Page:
WikiLeaks cables point to jeopardized seismic safety at Japan’s power plants

Several confidential reports disclosed by WikiLeaks suggest that the Japanese government has been underperforming in tackling the safety of the country’s nuclear facilities and their ability to withstand earthquakes.

In December 2008, the International Atomic Energy Agency (IAEA) called on Japan to upgrade the standards for seismic safety of nuclear power stations, reports The Daily Telegraph newspaper, which sorted through the secret cables sent by the US embassy to Washington. Tokyo pledged to do so, but it is not clear what measures have been taken.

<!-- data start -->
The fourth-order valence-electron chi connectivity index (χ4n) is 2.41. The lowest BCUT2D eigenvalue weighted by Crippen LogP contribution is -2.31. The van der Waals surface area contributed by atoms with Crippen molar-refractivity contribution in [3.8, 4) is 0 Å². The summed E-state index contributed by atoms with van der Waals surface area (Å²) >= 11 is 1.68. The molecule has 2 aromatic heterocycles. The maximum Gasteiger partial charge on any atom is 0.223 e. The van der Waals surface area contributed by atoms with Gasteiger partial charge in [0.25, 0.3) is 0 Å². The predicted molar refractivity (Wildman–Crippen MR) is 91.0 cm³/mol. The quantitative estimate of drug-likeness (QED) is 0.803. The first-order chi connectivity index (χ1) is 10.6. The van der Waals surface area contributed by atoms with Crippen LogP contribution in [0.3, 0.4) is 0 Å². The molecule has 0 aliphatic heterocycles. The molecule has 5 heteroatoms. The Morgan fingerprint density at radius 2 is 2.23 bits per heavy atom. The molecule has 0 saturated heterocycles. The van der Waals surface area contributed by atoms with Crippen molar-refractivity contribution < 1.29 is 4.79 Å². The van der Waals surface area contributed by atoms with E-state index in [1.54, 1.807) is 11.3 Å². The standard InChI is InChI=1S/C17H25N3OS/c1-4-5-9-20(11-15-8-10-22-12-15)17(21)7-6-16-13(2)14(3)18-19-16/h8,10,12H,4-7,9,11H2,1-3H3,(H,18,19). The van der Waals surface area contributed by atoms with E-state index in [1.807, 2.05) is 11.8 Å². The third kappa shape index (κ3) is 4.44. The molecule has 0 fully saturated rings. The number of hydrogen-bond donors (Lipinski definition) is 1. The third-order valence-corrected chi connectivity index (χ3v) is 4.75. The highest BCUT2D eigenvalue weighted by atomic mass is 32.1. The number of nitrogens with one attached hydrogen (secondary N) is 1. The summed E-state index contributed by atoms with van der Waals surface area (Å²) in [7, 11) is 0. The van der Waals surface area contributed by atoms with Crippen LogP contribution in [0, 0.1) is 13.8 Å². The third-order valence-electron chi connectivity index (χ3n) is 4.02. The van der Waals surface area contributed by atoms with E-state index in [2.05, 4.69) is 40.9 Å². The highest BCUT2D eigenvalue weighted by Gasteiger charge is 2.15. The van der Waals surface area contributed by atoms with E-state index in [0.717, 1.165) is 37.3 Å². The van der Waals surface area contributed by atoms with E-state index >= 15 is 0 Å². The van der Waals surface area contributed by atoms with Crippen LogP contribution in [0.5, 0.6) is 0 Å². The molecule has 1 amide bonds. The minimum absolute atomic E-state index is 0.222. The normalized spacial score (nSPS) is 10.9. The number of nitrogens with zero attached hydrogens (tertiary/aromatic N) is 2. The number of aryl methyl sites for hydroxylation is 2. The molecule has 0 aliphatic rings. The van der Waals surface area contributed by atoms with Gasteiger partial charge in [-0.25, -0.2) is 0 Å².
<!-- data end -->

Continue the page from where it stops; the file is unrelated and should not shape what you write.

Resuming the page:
In another cable, an unnamed expert said Japan has revised safety guides only three times in the last 35 years.

In yet another one, US diplomats describe the way the Japanese government opposed a court order to shut down a nuclear power plant over concerns that the local population risks radiation exposure in case of an earthquake with a magnitude higher than 6.5. The ruling had been overturned in 2009.

One cable cited Taro Kono, a high-profile member of Japan’s lower house, as saying that the Japanese Ministry of Economy had been covering up nuclear accidents and downplaying the cost and problems associated with the industry.

Another diplomatic report gave an account of concerns over cost reduction competition at the expense of safety among power-generating companies in Japan.

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